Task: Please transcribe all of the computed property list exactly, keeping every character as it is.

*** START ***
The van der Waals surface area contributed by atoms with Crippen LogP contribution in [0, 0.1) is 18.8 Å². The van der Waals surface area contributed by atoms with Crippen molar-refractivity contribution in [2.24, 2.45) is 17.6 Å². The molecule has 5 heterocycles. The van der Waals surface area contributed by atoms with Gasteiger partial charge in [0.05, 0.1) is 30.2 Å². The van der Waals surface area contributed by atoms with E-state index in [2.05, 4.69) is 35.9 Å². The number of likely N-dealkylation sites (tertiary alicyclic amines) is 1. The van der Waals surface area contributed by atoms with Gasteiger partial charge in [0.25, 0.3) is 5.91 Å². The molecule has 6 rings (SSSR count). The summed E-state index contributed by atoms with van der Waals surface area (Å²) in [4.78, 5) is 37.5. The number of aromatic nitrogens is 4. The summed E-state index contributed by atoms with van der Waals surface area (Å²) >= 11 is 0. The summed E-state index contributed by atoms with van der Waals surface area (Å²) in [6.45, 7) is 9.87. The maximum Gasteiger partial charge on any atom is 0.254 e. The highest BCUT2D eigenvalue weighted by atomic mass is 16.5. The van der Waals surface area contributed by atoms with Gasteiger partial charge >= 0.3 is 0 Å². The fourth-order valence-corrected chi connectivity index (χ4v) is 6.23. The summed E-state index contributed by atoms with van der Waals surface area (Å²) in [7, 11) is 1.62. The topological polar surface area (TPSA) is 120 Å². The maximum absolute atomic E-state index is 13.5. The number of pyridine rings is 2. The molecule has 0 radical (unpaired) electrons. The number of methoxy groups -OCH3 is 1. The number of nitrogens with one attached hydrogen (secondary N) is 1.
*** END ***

The van der Waals surface area contributed by atoms with Crippen LogP contribution in [0, 0.1) is 18.8 Å². The van der Waals surface area contributed by atoms with Crippen molar-refractivity contribution in [2.24, 2.45) is 17.6 Å². The molecule has 5 heterocycles. The van der Waals surface area contributed by atoms with Gasteiger partial charge in [0.05, 0.1) is 30.2 Å². The van der Waals surface area contributed by atoms with E-state index in [2.05, 4.69) is 35.9 Å². The number of likely N-dealkylation sites (tertiary alicyclic amines) is 1. The van der Waals surface area contributed by atoms with Gasteiger partial charge in [0.25, 0.3) is 5.91 Å². The molecule has 6 rings (SSSR count). The summed E-state index contributed by atoms with van der Waals surface area (Å²) in [4.78, 5) is 37.5. The number of aromatic nitrogens is 4. The summed E-state index contributed by atoms with van der Waals surface area (Å²) >= 11 is 0. The summed E-state index contributed by atoms with van der Waals surface area (Å²) in [6.45, 7) is 9.87. The maximum Gasteiger partial charge on any atom is 0.254 e. The highest BCUT2D eigenvalue weighted by atomic mass is 16.5. The van der Waals surface area contributed by atoms with Gasteiger partial charge >= 0.3 is 0 Å². The fourth-order valence-corrected chi connectivity index (χ4v) is 6.23. The summed E-state index contributed by atoms with van der Waals surface area (Å²) in [7, 11) is 1.62. The topological polar surface area (TPSA) is 120 Å². The maximum absolute atomic E-state index is 13.5. The number of pyridine rings is 2. The molecule has 0 radical (unpaired) electrons. The number of methoxy groups -OCH3 is 1. The number of nitrogens with one attached hydrogen (secondary N) is 1.